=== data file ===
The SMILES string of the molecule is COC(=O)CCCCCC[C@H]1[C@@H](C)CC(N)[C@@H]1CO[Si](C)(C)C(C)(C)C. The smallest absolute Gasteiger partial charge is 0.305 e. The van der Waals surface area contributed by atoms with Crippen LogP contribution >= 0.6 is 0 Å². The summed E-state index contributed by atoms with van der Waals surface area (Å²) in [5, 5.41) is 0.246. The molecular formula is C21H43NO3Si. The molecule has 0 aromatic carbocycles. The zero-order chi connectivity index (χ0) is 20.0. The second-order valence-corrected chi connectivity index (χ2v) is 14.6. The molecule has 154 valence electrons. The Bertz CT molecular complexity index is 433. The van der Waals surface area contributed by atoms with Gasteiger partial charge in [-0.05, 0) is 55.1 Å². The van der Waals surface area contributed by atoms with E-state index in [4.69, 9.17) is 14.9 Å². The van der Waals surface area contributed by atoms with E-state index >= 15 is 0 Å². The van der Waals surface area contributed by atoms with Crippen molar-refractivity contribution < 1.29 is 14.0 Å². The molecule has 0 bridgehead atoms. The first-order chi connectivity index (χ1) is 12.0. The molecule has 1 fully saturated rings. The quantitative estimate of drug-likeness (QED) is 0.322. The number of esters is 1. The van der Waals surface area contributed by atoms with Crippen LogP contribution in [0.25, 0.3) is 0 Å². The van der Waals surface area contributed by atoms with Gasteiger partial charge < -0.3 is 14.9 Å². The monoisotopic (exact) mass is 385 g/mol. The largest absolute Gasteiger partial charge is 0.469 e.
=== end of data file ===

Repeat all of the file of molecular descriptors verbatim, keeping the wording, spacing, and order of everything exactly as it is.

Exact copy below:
The SMILES string of the molecule is COC(=O)CCCCCC[C@H]1[C@@H](C)CC(N)[C@@H]1CO[Si](C)(C)C(C)(C)C. The smallest absolute Gasteiger partial charge is 0.305 e. The van der Waals surface area contributed by atoms with Crippen LogP contribution >= 0.6 is 0 Å². The summed E-state index contributed by atoms with van der Waals surface area (Å²) in [5, 5.41) is 0.246. The molecular formula is C21H43NO3Si. The molecule has 0 aromatic carbocycles. The zero-order chi connectivity index (χ0) is 20.0. The second-order valence-corrected chi connectivity index (χ2v) is 14.6. The molecule has 154 valence electrons. The Bertz CT molecular complexity index is 433. The van der Waals surface area contributed by atoms with Gasteiger partial charge in [-0.05, 0) is 55.1 Å². The van der Waals surface area contributed by atoms with E-state index in [4.69, 9.17) is 14.9 Å². The van der Waals surface area contributed by atoms with E-state index >= 15 is 0 Å². The van der Waals surface area contributed by atoms with Crippen molar-refractivity contribution < 1.29 is 14.0 Å². The molecule has 0 bridgehead atoms. The first-order chi connectivity index (χ1) is 12.0. The molecule has 1 fully saturated rings. The quantitative estimate of drug-likeness (QED) is 0.322. The number of esters is 1. The van der Waals surface area contributed by atoms with Crippen LogP contribution in [0.25, 0.3) is 0 Å². The van der Waals surface area contributed by atoms with Gasteiger partial charge < -0.3 is 14.9 Å². The monoisotopic (exact) mass is 385 g/mol. The largest absolute Gasteiger partial charge is 0.469 e.